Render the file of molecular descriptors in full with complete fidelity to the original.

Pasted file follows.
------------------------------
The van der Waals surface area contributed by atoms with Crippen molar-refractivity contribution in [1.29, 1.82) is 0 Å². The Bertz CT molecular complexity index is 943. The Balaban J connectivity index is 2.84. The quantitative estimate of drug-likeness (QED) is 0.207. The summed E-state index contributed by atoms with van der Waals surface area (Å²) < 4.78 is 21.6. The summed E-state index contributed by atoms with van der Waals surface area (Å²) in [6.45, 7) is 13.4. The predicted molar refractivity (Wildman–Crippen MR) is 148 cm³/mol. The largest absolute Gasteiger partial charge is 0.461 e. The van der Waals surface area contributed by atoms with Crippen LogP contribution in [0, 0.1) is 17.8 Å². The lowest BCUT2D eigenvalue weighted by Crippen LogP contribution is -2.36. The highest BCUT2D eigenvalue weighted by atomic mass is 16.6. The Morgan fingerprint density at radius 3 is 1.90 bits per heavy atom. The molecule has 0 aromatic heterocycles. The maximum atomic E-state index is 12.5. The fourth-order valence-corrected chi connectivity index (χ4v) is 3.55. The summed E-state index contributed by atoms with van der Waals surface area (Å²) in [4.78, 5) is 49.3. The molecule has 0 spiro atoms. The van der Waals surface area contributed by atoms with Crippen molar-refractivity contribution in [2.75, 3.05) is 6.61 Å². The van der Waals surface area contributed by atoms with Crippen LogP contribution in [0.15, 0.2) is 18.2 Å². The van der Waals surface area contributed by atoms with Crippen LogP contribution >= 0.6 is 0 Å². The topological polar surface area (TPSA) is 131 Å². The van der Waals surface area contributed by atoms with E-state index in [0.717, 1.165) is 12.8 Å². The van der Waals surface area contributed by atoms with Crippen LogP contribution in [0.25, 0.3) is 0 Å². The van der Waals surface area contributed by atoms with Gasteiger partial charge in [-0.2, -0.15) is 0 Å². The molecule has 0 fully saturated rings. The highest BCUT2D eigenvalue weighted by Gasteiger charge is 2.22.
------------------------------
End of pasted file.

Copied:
The van der Waals surface area contributed by atoms with Crippen molar-refractivity contribution in [1.29, 1.82) is 0 Å². The Bertz CT molecular complexity index is 943. The Balaban J connectivity index is 2.84. The quantitative estimate of drug-likeness (QED) is 0.207. The summed E-state index contributed by atoms with van der Waals surface area (Å²) < 4.78 is 21.6. The summed E-state index contributed by atoms with van der Waals surface area (Å²) in [6.45, 7) is 13.4. The predicted molar refractivity (Wildman–Crippen MR) is 148 cm³/mol. The largest absolute Gasteiger partial charge is 0.461 e. The van der Waals surface area contributed by atoms with Crippen LogP contribution in [0, 0.1) is 17.8 Å². The lowest BCUT2D eigenvalue weighted by Crippen LogP contribution is -2.36. The highest BCUT2D eigenvalue weighted by atomic mass is 16.6. The Morgan fingerprint density at radius 3 is 1.90 bits per heavy atom. The molecule has 0 aromatic heterocycles. The maximum atomic E-state index is 12.5. The fourth-order valence-corrected chi connectivity index (χ4v) is 3.55. The summed E-state index contributed by atoms with van der Waals surface area (Å²) in [4.78, 5) is 49.3. The molecule has 0 spiro atoms. The van der Waals surface area contributed by atoms with Crippen molar-refractivity contribution in [2.75, 3.05) is 6.61 Å². The van der Waals surface area contributed by atoms with Crippen LogP contribution in [0.15, 0.2) is 18.2 Å². The van der Waals surface area contributed by atoms with Crippen LogP contribution >= 0.6 is 0 Å². The topological polar surface area (TPSA) is 131 Å². The van der Waals surface area contributed by atoms with E-state index in [0.717, 1.165) is 12.8 Å². The van der Waals surface area contributed by atoms with Crippen LogP contribution in [0.25, 0.3) is 0 Å². The van der Waals surface area contributed by atoms with Gasteiger partial charge in [-0.2, -0.15) is 0 Å². The molecule has 0 fully saturated rings. The highest BCUT2D eigenvalue weighted by Gasteiger charge is 2.22.